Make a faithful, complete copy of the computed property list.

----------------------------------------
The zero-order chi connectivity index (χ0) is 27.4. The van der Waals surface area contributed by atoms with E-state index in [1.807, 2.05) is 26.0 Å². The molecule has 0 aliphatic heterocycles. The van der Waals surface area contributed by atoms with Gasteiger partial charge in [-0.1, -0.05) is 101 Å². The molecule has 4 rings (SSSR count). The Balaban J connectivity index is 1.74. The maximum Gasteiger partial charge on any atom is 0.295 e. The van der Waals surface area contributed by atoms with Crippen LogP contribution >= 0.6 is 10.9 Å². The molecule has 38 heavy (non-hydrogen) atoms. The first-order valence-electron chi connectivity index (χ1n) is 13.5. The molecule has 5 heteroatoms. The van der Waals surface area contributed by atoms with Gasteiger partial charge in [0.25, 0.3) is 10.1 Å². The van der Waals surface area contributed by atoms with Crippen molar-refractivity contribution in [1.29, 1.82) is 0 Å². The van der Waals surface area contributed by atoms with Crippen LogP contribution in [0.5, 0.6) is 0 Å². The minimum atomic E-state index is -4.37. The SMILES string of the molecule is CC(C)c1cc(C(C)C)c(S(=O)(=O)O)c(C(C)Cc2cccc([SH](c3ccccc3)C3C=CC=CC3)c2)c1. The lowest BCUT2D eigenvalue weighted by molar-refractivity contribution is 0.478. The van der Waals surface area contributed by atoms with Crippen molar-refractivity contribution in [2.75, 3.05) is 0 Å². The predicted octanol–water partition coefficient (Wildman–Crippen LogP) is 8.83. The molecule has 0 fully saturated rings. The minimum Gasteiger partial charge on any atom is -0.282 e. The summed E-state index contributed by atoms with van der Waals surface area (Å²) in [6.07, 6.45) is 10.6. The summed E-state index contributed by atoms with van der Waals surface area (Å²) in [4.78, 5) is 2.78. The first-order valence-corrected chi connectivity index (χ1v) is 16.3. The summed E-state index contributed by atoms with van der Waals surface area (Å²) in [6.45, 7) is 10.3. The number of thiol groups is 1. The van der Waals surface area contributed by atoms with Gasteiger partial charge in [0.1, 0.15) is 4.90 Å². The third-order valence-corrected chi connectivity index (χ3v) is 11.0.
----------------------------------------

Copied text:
The zero-order chi connectivity index (χ0) is 27.4. The van der Waals surface area contributed by atoms with E-state index in [1.807, 2.05) is 26.0 Å². The molecule has 0 aliphatic heterocycles. The van der Waals surface area contributed by atoms with Gasteiger partial charge in [-0.1, -0.05) is 101 Å². The molecule has 4 rings (SSSR count). The Balaban J connectivity index is 1.74. The maximum Gasteiger partial charge on any atom is 0.295 e. The van der Waals surface area contributed by atoms with Crippen LogP contribution >= 0.6 is 10.9 Å². The molecule has 38 heavy (non-hydrogen) atoms. The first-order valence-electron chi connectivity index (χ1n) is 13.5. The molecule has 5 heteroatoms. The van der Waals surface area contributed by atoms with Gasteiger partial charge in [0.25, 0.3) is 10.1 Å². The van der Waals surface area contributed by atoms with Crippen molar-refractivity contribution in [1.29, 1.82) is 0 Å². The van der Waals surface area contributed by atoms with Crippen LogP contribution in [0.5, 0.6) is 0 Å². The minimum atomic E-state index is -4.37. The SMILES string of the molecule is CC(C)c1cc(C(C)C)c(S(=O)(=O)O)c(C(C)Cc2cccc([SH](c3ccccc3)C3C=CC=CC3)c2)c1. The lowest BCUT2D eigenvalue weighted by molar-refractivity contribution is 0.478. The van der Waals surface area contributed by atoms with Crippen molar-refractivity contribution in [2.75, 3.05) is 0 Å². The predicted octanol–water partition coefficient (Wildman–Crippen LogP) is 8.83. The molecule has 0 fully saturated rings. The minimum Gasteiger partial charge on any atom is -0.282 e. The summed E-state index contributed by atoms with van der Waals surface area (Å²) in [6.07, 6.45) is 10.6. The summed E-state index contributed by atoms with van der Waals surface area (Å²) in [4.78, 5) is 2.78. The first-order valence-corrected chi connectivity index (χ1v) is 16.3. The summed E-state index contributed by atoms with van der Waals surface area (Å²) in [6.45, 7) is 10.3. The number of thiol groups is 1. The van der Waals surface area contributed by atoms with Gasteiger partial charge in [0.1, 0.15) is 4.90 Å². The third-order valence-corrected chi connectivity index (χ3v) is 11.0.